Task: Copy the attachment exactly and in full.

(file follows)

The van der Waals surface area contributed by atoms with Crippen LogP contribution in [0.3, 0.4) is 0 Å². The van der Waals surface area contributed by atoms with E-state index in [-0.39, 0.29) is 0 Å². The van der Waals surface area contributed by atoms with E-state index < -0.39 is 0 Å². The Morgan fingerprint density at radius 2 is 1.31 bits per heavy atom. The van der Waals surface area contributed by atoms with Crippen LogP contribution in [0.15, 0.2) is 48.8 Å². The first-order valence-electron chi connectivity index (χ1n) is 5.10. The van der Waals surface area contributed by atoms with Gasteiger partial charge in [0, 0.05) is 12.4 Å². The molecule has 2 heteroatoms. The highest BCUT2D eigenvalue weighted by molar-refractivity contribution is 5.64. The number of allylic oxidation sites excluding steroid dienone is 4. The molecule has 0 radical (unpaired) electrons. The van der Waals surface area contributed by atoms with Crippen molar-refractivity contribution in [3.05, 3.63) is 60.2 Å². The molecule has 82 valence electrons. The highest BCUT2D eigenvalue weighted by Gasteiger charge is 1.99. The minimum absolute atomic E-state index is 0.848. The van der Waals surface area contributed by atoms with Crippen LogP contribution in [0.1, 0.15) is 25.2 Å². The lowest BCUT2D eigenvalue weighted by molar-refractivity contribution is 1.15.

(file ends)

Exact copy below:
The van der Waals surface area contributed by atoms with Crippen LogP contribution in [0.3, 0.4) is 0 Å². The van der Waals surface area contributed by atoms with E-state index in [-0.39, 0.29) is 0 Å². The van der Waals surface area contributed by atoms with E-state index < -0.39 is 0 Å². The Morgan fingerprint density at radius 2 is 1.31 bits per heavy atom. The van der Waals surface area contributed by atoms with Crippen LogP contribution in [0.15, 0.2) is 48.8 Å². The first-order valence-electron chi connectivity index (χ1n) is 5.10. The van der Waals surface area contributed by atoms with Gasteiger partial charge in [0, 0.05) is 12.4 Å². The molecule has 2 heteroatoms. The highest BCUT2D eigenvalue weighted by molar-refractivity contribution is 5.64. The number of allylic oxidation sites excluding steroid dienone is 4. The molecule has 0 radical (unpaired) electrons. The van der Waals surface area contributed by atoms with Crippen molar-refractivity contribution in [3.05, 3.63) is 60.2 Å². The molecule has 82 valence electrons. The highest BCUT2D eigenvalue weighted by Gasteiger charge is 1.99. The minimum absolute atomic E-state index is 0.848. The van der Waals surface area contributed by atoms with Crippen LogP contribution in [0.1, 0.15) is 25.2 Å². The lowest BCUT2D eigenvalue weighted by molar-refractivity contribution is 1.15.